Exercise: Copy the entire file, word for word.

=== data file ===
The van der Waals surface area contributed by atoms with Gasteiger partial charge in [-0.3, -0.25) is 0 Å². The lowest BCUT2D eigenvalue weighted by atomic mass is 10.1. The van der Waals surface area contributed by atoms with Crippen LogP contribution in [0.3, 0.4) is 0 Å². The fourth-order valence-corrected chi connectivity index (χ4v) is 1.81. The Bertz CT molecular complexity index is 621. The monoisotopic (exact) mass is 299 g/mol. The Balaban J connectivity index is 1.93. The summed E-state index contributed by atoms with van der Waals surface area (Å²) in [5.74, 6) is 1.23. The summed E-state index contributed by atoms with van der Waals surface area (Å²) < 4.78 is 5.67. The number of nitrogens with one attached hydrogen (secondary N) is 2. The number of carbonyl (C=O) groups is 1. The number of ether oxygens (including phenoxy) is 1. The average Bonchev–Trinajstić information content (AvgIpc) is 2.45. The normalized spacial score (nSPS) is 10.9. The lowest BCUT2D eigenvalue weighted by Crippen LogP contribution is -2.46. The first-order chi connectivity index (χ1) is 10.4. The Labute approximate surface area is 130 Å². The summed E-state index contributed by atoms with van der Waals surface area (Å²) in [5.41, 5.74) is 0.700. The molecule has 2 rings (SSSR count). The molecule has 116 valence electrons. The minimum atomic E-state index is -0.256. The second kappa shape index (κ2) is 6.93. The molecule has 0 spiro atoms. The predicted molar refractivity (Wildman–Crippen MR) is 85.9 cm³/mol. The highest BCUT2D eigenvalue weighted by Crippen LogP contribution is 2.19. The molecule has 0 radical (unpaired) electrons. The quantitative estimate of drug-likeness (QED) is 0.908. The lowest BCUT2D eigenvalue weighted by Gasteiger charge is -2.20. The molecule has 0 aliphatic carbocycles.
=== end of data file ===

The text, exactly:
The van der Waals surface area contributed by atoms with Gasteiger partial charge in [-0.3, -0.25) is 0 Å². The lowest BCUT2D eigenvalue weighted by atomic mass is 10.1. The van der Waals surface area contributed by atoms with Crippen LogP contribution in [0.3, 0.4) is 0 Å². The fourth-order valence-corrected chi connectivity index (χ4v) is 1.81. The Bertz CT molecular complexity index is 621. The monoisotopic (exact) mass is 299 g/mol. The Balaban J connectivity index is 1.93. The summed E-state index contributed by atoms with van der Waals surface area (Å²) in [5.74, 6) is 1.23. The summed E-state index contributed by atoms with van der Waals surface area (Å²) < 4.78 is 5.67. The number of nitrogens with one attached hydrogen (secondary N) is 2. The number of carbonyl (C=O) groups is 1. The number of ether oxygens (including phenoxy) is 1. The average Bonchev–Trinajstić information content (AvgIpc) is 2.45. The normalized spacial score (nSPS) is 10.9. The lowest BCUT2D eigenvalue weighted by Crippen LogP contribution is -2.46. The first-order chi connectivity index (χ1) is 10.4. The Labute approximate surface area is 130 Å². The summed E-state index contributed by atoms with van der Waals surface area (Å²) in [5.41, 5.74) is 0.700. The molecule has 2 rings (SSSR count). The molecule has 116 valence electrons. The minimum atomic E-state index is -0.256. The second kappa shape index (κ2) is 6.93. The molecule has 0 spiro atoms. The predicted molar refractivity (Wildman–Crippen MR) is 85.9 cm³/mol. The highest BCUT2D eigenvalue weighted by Crippen LogP contribution is 2.19. The molecule has 0 radical (unpaired) electrons. The quantitative estimate of drug-likeness (QED) is 0.908. The lowest BCUT2D eigenvalue weighted by Gasteiger charge is -2.20. The molecule has 0 aliphatic carbocycles.